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Love Is All

A Hundred Things Keep Me Up at Night

(What's Your Rupture?; US: 11 Nov 2008; UK: 10 Nov 2008)

You know when you hear an album described as a “grower”, it’s usually a sophomore album, and it’s usually nowhere as good as the first. Well, though A Hundred Things Keep Me Up at Night may not hit as viscerally the melodic highs of Nine Times That Same Song, the Swedish group’s second album is surely comparably great.

We’ll forgive this year’s Love Is All ... Mixed Up, a throwaway remix album recapitulating Studio’s already-released version of “Turn the Radio Off” and leaning on Hot Chip for an inevitably rowdy remix of “Felt Tip”. The real action was happening in the studio, where the Gothenburg five-piece were honing another 30 minutes of pure art-rock fun, covered by the atonal squeal of James Ausfahrt’s rogue saxophone.

If Nine Times That Same Song tackled love’s myriad fall-ins and fall-outs, A Hundred Things Keep Me Up at Night presents a more singular response to that same familiar rollercoaster. Buoyed by Josephine Olausson’s cleaner-recorded voice, the Swedish group are determined, above anything, to be upbeat. Olausson finds herself, on “Last Choice”, alone at the end of a party, repeating—“He’s not my type and I’m not his, but I’m sure he’s alright to ...”. Coyly leaving out the punchline, Olausson barrels forward, somehow making loser sex into a singalong anthem. So, Love is All has retained its charm. Actually, this vivacity’s a mirror of the band’s live show, which brushes away much of the echoing doubt that washed through the debut album. There’s a sacrifice here, and it’s that marvelously intriguing, echoed sound that invited the listener to dig around, to casually discover the band’s many charms. A Hundred Things flattens that sound; neither the guitars nor Olausson herself are shrouded by echoes hardly at all, and the recording, while it retains the tinny, scratchy quality of a home recording, is at first less interesting. Think of it as a different way the group’s keeping you on your toes, though. Wouldn’t be fun if it was too easy, would it?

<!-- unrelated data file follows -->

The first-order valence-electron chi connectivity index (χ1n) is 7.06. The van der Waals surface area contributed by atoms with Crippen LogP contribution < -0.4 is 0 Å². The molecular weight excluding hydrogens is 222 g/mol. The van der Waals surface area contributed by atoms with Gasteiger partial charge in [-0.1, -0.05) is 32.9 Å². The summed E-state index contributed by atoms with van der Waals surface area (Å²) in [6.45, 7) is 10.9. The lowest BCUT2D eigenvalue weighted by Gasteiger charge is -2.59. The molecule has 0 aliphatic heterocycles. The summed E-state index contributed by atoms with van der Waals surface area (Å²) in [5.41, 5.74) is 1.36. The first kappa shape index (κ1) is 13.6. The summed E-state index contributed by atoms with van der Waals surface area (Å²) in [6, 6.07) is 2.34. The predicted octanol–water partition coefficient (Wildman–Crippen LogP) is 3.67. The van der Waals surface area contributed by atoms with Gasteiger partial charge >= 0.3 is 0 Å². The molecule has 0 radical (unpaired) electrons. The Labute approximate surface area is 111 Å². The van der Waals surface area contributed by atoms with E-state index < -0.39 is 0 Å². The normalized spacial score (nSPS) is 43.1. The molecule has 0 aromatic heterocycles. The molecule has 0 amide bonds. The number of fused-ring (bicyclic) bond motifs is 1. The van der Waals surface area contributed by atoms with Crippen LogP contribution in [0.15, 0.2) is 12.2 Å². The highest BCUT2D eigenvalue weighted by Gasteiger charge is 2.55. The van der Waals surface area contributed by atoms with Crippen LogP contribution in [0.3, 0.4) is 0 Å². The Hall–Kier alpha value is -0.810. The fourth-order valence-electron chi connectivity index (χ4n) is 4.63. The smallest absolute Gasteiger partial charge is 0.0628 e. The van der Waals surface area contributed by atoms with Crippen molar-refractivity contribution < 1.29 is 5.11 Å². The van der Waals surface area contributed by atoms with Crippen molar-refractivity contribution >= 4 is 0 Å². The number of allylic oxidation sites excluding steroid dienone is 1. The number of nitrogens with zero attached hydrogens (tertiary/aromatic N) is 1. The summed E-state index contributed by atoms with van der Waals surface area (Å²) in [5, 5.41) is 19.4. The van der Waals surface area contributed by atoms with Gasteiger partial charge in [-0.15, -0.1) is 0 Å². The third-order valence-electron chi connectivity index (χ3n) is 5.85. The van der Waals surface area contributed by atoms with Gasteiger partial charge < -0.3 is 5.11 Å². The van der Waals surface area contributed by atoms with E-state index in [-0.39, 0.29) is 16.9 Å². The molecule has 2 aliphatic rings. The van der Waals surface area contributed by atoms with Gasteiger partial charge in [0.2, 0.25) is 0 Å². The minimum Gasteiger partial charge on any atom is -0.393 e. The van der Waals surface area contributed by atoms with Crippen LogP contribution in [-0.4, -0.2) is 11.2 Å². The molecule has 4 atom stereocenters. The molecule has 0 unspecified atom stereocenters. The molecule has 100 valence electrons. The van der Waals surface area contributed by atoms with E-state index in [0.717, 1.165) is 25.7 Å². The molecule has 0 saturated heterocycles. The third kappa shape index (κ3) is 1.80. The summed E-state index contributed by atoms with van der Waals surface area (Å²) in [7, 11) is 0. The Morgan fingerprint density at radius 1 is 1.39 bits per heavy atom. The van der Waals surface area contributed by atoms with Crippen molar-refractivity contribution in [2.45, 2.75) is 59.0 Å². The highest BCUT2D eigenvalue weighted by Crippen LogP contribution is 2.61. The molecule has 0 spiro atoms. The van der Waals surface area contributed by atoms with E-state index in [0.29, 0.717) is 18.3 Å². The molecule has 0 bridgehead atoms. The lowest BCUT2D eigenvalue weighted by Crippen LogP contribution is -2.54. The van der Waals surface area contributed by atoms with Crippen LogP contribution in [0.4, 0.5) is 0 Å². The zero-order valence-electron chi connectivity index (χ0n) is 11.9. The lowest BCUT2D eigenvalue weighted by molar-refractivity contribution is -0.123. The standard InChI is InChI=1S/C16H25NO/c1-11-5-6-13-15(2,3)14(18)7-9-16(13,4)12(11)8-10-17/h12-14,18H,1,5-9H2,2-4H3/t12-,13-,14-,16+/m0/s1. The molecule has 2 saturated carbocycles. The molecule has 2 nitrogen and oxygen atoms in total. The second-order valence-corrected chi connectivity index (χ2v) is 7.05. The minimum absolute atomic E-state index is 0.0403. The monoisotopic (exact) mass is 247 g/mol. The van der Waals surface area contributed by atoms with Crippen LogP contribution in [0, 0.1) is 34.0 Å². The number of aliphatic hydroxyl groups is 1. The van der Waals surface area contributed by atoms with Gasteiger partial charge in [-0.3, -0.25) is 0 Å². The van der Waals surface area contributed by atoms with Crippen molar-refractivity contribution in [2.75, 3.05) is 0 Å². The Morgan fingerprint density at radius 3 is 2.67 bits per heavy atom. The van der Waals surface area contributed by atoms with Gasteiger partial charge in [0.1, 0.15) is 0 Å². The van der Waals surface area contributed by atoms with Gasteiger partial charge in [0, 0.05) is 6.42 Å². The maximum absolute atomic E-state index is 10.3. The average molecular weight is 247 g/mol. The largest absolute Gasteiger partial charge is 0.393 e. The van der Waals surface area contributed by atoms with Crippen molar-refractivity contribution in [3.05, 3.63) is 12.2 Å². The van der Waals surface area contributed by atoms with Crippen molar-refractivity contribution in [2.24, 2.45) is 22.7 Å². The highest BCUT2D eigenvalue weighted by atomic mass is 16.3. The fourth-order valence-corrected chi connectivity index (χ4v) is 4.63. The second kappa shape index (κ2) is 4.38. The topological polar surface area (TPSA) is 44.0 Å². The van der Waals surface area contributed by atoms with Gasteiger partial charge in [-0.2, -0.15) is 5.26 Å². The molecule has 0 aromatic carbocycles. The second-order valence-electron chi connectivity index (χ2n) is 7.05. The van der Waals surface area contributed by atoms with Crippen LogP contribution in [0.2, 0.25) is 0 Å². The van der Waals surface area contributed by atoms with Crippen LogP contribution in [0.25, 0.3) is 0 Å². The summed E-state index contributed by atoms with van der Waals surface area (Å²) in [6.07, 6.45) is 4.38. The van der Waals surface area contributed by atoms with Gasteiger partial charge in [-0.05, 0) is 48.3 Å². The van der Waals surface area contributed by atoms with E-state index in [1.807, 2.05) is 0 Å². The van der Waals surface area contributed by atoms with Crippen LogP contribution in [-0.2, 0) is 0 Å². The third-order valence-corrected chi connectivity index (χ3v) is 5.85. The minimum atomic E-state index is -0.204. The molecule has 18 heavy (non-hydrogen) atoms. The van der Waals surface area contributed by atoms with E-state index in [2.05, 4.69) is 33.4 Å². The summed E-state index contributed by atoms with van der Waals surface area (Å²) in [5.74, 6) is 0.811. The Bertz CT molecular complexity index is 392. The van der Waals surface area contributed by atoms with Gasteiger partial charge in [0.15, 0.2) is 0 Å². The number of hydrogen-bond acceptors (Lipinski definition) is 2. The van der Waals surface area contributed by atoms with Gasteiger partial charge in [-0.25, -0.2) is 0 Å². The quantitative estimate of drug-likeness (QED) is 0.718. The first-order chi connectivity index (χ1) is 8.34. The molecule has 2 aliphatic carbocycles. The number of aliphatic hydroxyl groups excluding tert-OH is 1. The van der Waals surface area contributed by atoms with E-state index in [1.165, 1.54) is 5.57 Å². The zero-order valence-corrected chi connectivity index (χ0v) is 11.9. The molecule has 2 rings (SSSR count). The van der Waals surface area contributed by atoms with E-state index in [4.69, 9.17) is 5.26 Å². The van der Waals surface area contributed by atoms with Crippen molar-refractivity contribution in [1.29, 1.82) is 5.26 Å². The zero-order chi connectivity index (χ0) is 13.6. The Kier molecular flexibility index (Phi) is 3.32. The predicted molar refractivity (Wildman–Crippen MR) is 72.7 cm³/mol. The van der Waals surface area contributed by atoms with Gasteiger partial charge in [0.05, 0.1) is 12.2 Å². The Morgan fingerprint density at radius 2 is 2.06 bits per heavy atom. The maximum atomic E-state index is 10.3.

That’s not to say there aren’t almost immediately rewarding hits here. Surely “Movie Romance”, in a month or so, is going to rival “I’m Not Gonna Teach Your Boyfriend How to Dance With You” for indie dance party staple. It’s the closest the group comes to a re-up of “Felt Tip”, gleefully brandishing its anthemic chorus, “I laugh in the face of”,—and Olausson pauses dramatically—“movie romance”. “When Giants Fall” plays like a synthesizer soccer anthem, almost cowed by loneliness and separation. Still, the singer never reaches that point of utter despair from “Turn the Radio Off”, where she cut out the world completely.

We even get to hear Olausson sing, for real, instead of her usual shouted delivery. “A More Uncertain Future” reveals a slight, squeaky voice reminiscent of Joanna Newsom. The cute duet undermines the form with deliberately off-key tuning and, oh yeah, the song’s a complete rejection.

So, Love Is All remain determinedly buoyant, hiding disappointment in veiled reference, and undermining the brightness of its melodies with the trademark atonal screech of saxophone and guitar. Don’t think A Hundred Things isn’t nuanced, though. Though the overall tenor of the album’s resolutely cheerful, the band communicates an underlying uncertainty through (among other things) a neat trick of timing. On “Big Bangs, Black Holes, Meteorites”, e.g., the group speeds up slightly just before the verse sets out. You’re not sure if they’re going to spin off the rails, momentarily—but it turns out the thing keeping Olausson up at night, this time, isn’t love but the mysteries of physics—a metaphor for the world’s chaotic emptiness, perhaps. Love might not just be all, this time. Which turns out just fine.


Dan Raper has been writing about music for PopMatters since 2005. Prior to that he did the same thing for his college newspaper and for his school newspaper before that. Of course he also writes fiction, though his only published work is entitled "Gamma-secretase exists on the plasma membrane as an intact complex that accepts substrates and effects intramembrane cleavage". He is currently studying medicine at the University of Sydney, Australia.

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